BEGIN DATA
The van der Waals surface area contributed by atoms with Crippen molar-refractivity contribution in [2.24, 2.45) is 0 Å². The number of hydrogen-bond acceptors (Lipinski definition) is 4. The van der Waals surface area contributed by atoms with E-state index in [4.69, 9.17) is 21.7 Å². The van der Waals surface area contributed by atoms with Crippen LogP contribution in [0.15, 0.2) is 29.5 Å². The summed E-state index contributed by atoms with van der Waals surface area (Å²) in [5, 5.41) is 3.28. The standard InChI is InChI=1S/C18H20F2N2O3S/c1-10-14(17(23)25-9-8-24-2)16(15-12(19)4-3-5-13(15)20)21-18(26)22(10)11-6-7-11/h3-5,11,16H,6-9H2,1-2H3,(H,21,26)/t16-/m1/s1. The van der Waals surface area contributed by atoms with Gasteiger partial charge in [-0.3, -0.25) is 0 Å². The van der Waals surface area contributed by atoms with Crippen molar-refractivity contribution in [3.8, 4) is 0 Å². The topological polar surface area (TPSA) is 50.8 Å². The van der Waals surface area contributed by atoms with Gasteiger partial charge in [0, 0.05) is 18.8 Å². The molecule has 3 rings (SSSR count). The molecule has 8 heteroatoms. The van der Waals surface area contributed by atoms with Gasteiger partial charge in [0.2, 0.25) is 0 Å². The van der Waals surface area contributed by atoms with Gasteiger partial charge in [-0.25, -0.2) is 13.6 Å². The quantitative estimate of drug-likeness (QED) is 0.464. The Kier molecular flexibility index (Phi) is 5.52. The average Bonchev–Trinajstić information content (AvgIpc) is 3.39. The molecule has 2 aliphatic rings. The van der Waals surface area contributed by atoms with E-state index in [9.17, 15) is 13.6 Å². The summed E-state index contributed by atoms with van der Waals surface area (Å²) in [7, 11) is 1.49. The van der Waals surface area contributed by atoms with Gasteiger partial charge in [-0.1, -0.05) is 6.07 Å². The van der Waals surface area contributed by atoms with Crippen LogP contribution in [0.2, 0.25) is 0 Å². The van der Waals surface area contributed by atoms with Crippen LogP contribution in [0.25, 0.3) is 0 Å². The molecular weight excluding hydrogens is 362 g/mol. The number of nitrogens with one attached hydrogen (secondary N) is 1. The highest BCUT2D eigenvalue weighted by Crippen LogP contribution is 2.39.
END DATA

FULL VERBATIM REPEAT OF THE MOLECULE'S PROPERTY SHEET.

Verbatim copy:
The van der Waals surface area contributed by atoms with Crippen molar-refractivity contribution in [2.24, 2.45) is 0 Å². The number of hydrogen-bond acceptors (Lipinski definition) is 4. The van der Waals surface area contributed by atoms with E-state index in [4.69, 9.17) is 21.7 Å². The van der Waals surface area contributed by atoms with Crippen LogP contribution in [0.15, 0.2) is 29.5 Å². The summed E-state index contributed by atoms with van der Waals surface area (Å²) in [5, 5.41) is 3.28. The standard InChI is InChI=1S/C18H20F2N2O3S/c1-10-14(17(23)25-9-8-24-2)16(15-12(19)4-3-5-13(15)20)21-18(26)22(10)11-6-7-11/h3-5,11,16H,6-9H2,1-2H3,(H,21,26)/t16-/m1/s1. The van der Waals surface area contributed by atoms with Gasteiger partial charge in [-0.3, -0.25) is 0 Å². The van der Waals surface area contributed by atoms with Crippen molar-refractivity contribution in [3.8, 4) is 0 Å². The topological polar surface area (TPSA) is 50.8 Å². The van der Waals surface area contributed by atoms with Gasteiger partial charge in [0, 0.05) is 18.8 Å². The molecule has 3 rings (SSSR count). The molecule has 8 heteroatoms. The van der Waals surface area contributed by atoms with Gasteiger partial charge in [0.2, 0.25) is 0 Å². The van der Waals surface area contributed by atoms with Gasteiger partial charge in [-0.25, -0.2) is 13.6 Å². The quantitative estimate of drug-likeness (QED) is 0.464. The Kier molecular flexibility index (Phi) is 5.52. The average Bonchev–Trinajstić information content (AvgIpc) is 3.39. The molecule has 2 aliphatic rings. The van der Waals surface area contributed by atoms with E-state index in [9.17, 15) is 13.6 Å². The summed E-state index contributed by atoms with van der Waals surface area (Å²) in [7, 11) is 1.49. The van der Waals surface area contributed by atoms with Gasteiger partial charge in [-0.1, -0.05) is 6.07 Å². The van der Waals surface area contributed by atoms with Crippen LogP contribution in [0.2, 0.25) is 0 Å². The van der Waals surface area contributed by atoms with Crippen LogP contribution in [0.25, 0.3) is 0 Å². The molecular weight excluding hydrogens is 362 g/mol. The number of nitrogens with one attached hydrogen (secondary N) is 1. The highest BCUT2D eigenvalue weighted by Crippen LogP contribution is 2.39.